Voisine enters the hotel suite preceded by a dazzling grin and a guitar case (both his own). Although evenly tanned and garbed in the most immaculate denim, he seems a bit tired. This is not surprising. In the past eight months the New Brunswick-born singer/songwriter has won a Juno music award for best male vocalist of the year, completed a sold-out cross-Canada tour, recorded his first English-language album, I’ll Always Be There, and watched it soar into the sales stratosphere (quadruple platinum) and did his first outdoor gig at Ontario Place Forum in July.
Draping himself a bit wearily in an upholstered chair, he gives a nod to his assistant and his guitar emerges from its heavy case. His assistant holds it upright, by the neck, and its black glossy surface flashes in the light. Voisine regards it dispassionately. The connection between him and the instrument becomes evident only when he begins to talk about it.
“I had it made four years ago by Pierre La Porte in Montreal,” he says. “This was the very first one he made.”
La Porte, Voisine says, repaired guitars for a living and had always wanted to make one. “One day while I was there me he told me he wanted to make a guitar but couldn’t find anyone who would risk spending the money.” The guitar cost $3,800 (a good guitar can be had for about $1,000). “I was a bit skeptical about it, but I said ‘sure,’ anyway, and right then we sat down, opened books and picked the model.”
Voisine’s guitar is scaled like a 1940 Gibson J200, except that it is – 3/4-inch thinner than the original. “So it is comfortable in my hands and against my body. And it’s heavier than most other guitars, and it’s strong so I can tour with it and it won’t crack,” he explains. “Everything I liked about other guitars was put into this one.”
In the 1960s, Voisine says, Gibson made a special guitar for the Everly Brothers. “The design is very famous and you can get copies of it in guitar stores.” The black colour and the various-sized glittering white stars inlaid in the fret board and neck of Voisine’s guitar are the most noticeable Everly-detail. “It’s real ’60s stuff.”
The sides and back are made of German curly maple; the top is Engelman spruce from Oregon; the neck is bird’s-eye maple, the fret board is Jabon ebony, the bridge is rosewood; and the braces inside the instrument are made of Alaskan spruce, also called Sitka spruce, from British Columbia.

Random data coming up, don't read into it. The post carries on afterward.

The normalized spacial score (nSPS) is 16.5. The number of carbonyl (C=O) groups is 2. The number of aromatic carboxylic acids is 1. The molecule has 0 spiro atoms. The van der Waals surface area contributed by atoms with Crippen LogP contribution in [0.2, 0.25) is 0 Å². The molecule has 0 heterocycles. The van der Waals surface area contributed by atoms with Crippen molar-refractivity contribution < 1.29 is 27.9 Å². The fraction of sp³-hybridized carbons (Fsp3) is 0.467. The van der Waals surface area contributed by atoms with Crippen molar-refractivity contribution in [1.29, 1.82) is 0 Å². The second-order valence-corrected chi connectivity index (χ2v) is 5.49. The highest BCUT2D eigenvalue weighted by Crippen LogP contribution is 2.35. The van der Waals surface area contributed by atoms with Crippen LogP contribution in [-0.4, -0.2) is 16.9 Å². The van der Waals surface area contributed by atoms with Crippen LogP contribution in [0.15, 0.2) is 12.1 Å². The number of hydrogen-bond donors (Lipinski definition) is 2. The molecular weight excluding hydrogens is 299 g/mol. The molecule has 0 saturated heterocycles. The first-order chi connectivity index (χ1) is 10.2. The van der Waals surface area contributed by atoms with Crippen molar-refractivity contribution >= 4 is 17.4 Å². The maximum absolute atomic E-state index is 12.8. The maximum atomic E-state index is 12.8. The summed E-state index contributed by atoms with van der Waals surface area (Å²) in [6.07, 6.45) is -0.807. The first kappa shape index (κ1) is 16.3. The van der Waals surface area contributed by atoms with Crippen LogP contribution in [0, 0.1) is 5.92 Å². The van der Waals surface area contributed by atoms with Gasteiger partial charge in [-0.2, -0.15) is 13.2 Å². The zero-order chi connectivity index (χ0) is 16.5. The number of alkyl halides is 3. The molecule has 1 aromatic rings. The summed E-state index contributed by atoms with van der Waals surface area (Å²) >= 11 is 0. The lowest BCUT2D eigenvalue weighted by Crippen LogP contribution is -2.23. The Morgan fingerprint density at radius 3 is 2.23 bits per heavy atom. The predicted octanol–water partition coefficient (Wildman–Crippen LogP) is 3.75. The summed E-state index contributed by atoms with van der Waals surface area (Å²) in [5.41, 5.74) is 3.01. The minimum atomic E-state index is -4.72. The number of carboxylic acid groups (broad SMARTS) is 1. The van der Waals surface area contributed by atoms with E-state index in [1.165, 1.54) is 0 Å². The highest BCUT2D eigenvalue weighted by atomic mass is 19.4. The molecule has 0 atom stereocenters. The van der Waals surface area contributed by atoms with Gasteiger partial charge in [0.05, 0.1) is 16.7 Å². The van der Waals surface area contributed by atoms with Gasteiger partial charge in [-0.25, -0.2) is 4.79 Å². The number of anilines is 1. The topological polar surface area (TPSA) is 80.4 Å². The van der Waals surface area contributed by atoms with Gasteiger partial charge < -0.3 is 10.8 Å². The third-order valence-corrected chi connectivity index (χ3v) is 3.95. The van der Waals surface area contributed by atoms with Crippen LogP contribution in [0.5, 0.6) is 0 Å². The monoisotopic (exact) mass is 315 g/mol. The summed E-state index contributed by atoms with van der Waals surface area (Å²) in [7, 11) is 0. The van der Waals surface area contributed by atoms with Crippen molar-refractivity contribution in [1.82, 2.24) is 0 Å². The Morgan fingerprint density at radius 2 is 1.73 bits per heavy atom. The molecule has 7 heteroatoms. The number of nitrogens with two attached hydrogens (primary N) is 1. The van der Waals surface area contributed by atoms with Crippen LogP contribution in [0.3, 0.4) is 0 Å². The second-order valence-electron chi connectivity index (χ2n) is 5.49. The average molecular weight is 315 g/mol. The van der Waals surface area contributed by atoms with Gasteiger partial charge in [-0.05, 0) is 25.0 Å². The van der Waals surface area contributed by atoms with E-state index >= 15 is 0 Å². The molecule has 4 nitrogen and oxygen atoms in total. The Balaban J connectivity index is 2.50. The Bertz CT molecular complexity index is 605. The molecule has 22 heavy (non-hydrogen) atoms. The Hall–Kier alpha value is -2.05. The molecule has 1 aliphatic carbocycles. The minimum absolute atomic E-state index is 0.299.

That’s not all.
The wide binding is plastic. The wood – all six kinds – has been stained with alcohol and then finished with seven coats of cellulose lacquer (which La Porte says is “standard stuff”), all hand applied and hand buffed. The stars are made of mother-of-pearl.
Fortunately, considering the detail involved, Voisine was very pleased with the outcome. He uses it on stage and it has appeared with him on album covers.
Since making it, La Porte has been flooded with guitar commissions. He is also now working on a second, back-up instrument for Voisine.
This guitar was meant to be played with amplifiers – the two little knobs where it plugs in are visible beside the neck – so Voisine doesn’t use it for composing. “It’s a concert guitar and it has a great sound when it’s plugged in,” he says. Since he got it four years ago the sound has changed dramatically. “A new guitar sounds very bright. With age it gets deeper and more mellow.”
He picks the instrument up for the first time and sits it in his lap. “It’s like a part of my body,” he says. “I’ve tried a lot of other guitars but this is perfect for me. It’s my trademark now.”